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The National Portrait Gallery acknowledges the Traditional Custodians of Country throughout Australia and recognises the continuing connection to lands, waters and communities. We pay our respect to Aboriginal and Torres Strait Islander cultures and to Elders both past and present.

Aboriginal and Torres Strait Islander viewers are warned that this website contains images of deceased persons.

Wandjuk Marika

1979
Juno Gemes

gelatin silver photograph, selenium toned on paper (sheet: 51.0 cm x 60.8 cm, image: 31.8 cm x 44.0 cm)

Wandjuk Marika OBE (1927–1987), artist and activist, was a Rirrratjingu (Yolgnu) Elder, and a member of the Marika family of artists from the Gove Peninsula, Arnhem Land, Northern Territory. He began painting on bark as a teenager, taught by his father Mawalan Marika, and developed a distinctive clan style of representing myth episodes in large bark paintings. He contributed to the painting of the Yirrkala Church panels and the Bark Petition presented to the Australian Government in 1963 to protest against the decision to grant mining leases on the Gove Peninsula. A founding member of the Australia Council, Marika was chair of the Aboriginal Arts Board from 1975 to 1980. An advocate for Indigenous artists' rights, he began a campaign to secure copyright for Aboriginal artists, which led to the formation of the Aboriginal Artists Agency.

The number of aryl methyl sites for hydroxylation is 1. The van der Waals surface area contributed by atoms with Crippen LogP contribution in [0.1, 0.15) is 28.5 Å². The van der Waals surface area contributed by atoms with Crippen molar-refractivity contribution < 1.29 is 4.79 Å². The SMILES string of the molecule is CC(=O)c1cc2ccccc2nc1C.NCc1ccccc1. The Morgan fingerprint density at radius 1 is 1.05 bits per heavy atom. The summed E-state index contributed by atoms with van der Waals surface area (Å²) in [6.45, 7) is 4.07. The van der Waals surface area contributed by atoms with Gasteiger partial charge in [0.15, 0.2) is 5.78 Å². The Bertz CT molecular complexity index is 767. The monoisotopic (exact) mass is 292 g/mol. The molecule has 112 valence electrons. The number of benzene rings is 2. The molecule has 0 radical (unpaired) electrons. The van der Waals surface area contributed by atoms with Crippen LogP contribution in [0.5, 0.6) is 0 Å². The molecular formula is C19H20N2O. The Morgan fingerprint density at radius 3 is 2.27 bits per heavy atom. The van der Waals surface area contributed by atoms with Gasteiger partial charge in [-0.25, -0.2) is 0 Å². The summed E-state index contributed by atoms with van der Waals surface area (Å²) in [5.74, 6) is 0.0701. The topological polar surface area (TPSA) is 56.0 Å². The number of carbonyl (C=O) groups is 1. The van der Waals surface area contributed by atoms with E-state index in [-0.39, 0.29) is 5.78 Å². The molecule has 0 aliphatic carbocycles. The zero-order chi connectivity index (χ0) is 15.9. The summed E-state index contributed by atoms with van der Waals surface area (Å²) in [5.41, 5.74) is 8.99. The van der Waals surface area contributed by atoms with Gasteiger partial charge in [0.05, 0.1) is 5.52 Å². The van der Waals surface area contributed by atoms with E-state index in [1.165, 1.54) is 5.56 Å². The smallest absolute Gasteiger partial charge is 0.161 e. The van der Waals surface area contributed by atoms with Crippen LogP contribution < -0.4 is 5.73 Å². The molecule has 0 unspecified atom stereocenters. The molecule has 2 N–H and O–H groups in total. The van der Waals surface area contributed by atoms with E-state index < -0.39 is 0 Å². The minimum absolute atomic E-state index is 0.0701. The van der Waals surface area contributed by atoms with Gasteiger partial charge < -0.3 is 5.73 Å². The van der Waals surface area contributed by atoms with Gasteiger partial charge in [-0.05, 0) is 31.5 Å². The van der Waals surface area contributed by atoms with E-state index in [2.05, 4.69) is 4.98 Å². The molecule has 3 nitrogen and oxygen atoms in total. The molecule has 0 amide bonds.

Photographer and social justice activist Juno Gemes has spent much of her career documenting the lives and struggles of Aboriginal people, and their participation in significant political and cultural developments in Australian history. This image of Marika playing his yidaki (didgeridoo) was taken in Paddington, Sydney, in 1979 when he was chairman of the Aboriginal Arts Board.

Purchased 2004
© Juno Gemes/Copyright Agency, 2021

Artist and subject

Juno Gemes (age 35 in 1979)

Wandjuk Marika OBE (age 52 in 1979)

Subject professions

Activism

Visual arts and crafts

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The National Portrait Gallery acknowledges the Traditional Custodians of Country throughout Australia and recognises the continuing connection to lands, waters and communities. We pay our respect to Aboriginal and Torres Strait Islander cultures and to Elders both past and present.

Aboriginal and Torres Strait Islander viewers are warned that this website contains images of deceased persons.

The National Portrait Gallery is an Australian Government Agency